Flowers in the Foyer ~ Fragrant and Welcoming!

Thinking back on happy memories of spending Mother’s Day with my mom, I thought it might be nice to post one of my floral paintings in her memory, since we usually bought her flowers or azaleas, which she loved.  

Flowers in the Foyer by William R. Beebe

Flowers in the Foyer by William R. Beebe

This painting has special meaning, because it is a commission I did years ago for dear friends.  Their elegant entrance to their beautiful home was almost always fragrant with fresh cut flowers, welcoming all who entered the foyer.

Looking back on this piece, I remember enjoying the challenges of perspective, tackling the intricacies of the oval inlaid table and the oriental carpet, developing some lighting touches, and most of all working on softening edges.  

I wanted the overall work to have an Impressionist feel to it, which at the time was the beginning of a move away from a concentration on realism for me.  The owners of the home love spending time in the South of France and much of their art is Impressionistic in nature.  I loved reproducing the Impressionist painting on the yellow wall in the background.  It was well lit with a brass painting light and softened by cast shadows.

The dining room in the upper left of the painting had outside light shining through the bay window, casting shadows of the window panes on the white mantel and resulting in a diffused light throughout the room.  

I’m sure it’s difficult to see in this picture, but I added some fun touches like shine on the hardwood floor and candlesticks.  Touches of light on the crystal chandelier added a little sparkle.  

I hope this Mother’s Day brings, if not flowers into your home, some fond memories back to all who have had the best mom, like I had.

Real Men Don’t Eat Quiche or Paint Flowers! Or Do They?

Look what I’ve become!  I love quiche.  My only problem with ordering it is that the portion size is always too small and it usually comes with a side salad.  I would prefer a manly size piece along with a pint of ale.  I also love to paint flowers but don’t tell anyone. :-)

When we bought our nearly 200 year old house in downtown Camden, ME, along with it came my own little Giverny.  Like Monet (but on a much smaller scale) I found myself surrounded by beautiful gardens and blooming trees.  I would look out the front window (my studio) and see the daffodils in the spring along with pink and white peonies standing tall against our white picket fence.  The peonies were so beautiful, one time I looked out and a lady that lived up the street felt the urge to cut an entire bouquet for herself to take home and enjoy!  It was premeditated as she had her scissors in hand.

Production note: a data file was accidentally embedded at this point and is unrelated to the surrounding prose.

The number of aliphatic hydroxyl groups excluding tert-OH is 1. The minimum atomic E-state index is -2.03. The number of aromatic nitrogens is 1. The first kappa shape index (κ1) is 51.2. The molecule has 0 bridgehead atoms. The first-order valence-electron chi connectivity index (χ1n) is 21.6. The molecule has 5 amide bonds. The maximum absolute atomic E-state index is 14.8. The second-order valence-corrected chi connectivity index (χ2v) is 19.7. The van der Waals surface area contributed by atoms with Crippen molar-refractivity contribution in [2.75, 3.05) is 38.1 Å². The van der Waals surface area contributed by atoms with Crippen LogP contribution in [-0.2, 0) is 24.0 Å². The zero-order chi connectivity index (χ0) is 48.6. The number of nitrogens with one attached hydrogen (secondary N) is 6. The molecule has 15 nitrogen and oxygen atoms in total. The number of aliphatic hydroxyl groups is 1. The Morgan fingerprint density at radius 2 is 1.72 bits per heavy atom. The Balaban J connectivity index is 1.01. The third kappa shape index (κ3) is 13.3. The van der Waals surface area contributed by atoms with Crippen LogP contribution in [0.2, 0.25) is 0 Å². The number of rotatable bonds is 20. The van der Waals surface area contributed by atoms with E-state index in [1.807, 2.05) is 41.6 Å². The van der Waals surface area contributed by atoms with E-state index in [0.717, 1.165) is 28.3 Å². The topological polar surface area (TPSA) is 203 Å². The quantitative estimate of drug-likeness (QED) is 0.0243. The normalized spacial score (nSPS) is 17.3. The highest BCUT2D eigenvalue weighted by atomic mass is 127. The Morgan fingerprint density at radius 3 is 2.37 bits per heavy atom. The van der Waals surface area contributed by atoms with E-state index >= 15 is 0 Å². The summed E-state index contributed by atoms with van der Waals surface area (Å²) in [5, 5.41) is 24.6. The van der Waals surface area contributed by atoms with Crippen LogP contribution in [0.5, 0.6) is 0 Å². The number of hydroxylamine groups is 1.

Occasionally, I would take a coffee break from painting and wander downstairs into our living room to gaze through the picture window.  It was one of my favorite views in the house.  Colorful tall Hollyhocks would catch my peripheral vision as I took in the annual beds on either side of the old stone steps that lead down to our greenhouse and our perennial beds.  Beyond were two church steeples that for me made the view serene. 

On some of these occasions, I would see our 6 foot tall gardener and friend Anna in the middle of the perennial bed with her arms in motion and seemingly talking to herself.  I would always laugh when I realized that she was talking to my 5 foot tall wife Jen, who couldn’t be seen among the phlox.

Other times, I would see tourists meandering down our driveway to take pictures of the perennial flowers in bloom, continuing on into the yard like they lived there. 

Surrounded by hostas, daylilies, beds of impatiens, rose bushes, extensive perennial beds, purple lilac trees etc… I guess it was only a matter of time before I started painting flowers.  One day we were at a good friend’s house and I noticed a beautiful floral still life print on her wall.  When I examined it closer I was surprised to see that it was a Renoir!

I wasn’t aware of Renoir’s magnificent floral still-lifes.   Renoir must have been inspired on his frequent visits to his good friend Claude Monet’s house, Giverny, for he produced some of the most spectacular florals that I’ve ever seen.   I was so inspired that I called up Anna and asked her to put her creative genius to work to create a floral arrangement for me to paint. 

Next thing I knew I was painting flowers!  Being a very slow painter, I quickly realized I had a limited time before all of the flowers shriveled up.  I chose a 30” by 40” inch board to give the piece some grandeur.  Between the short lived life of cut flowers and the sizeable scale of the board, it created an hour glass effect.  I took photos for backup but I sketched and painted as fast as I could in order to work from real life three-dimensional flowers and not two dimensional photographs. 

Still Life with Plates.jpg

It was my first floral still-life.  It was inspired by Renoir, created by Anna and a joy to paint.  We ended up buying a print of Auguste-Pierre Renoir’s floral entitled, Spring Bouquet, and it hangs in our guest bedroom.  Seeing his masterpiece daily, makes me want to try again for even though I’m happy with the painting, I know I can do better!

So if you must, call me a quiche eating artist who paints flowers.  It sounds like a great way to spend a day!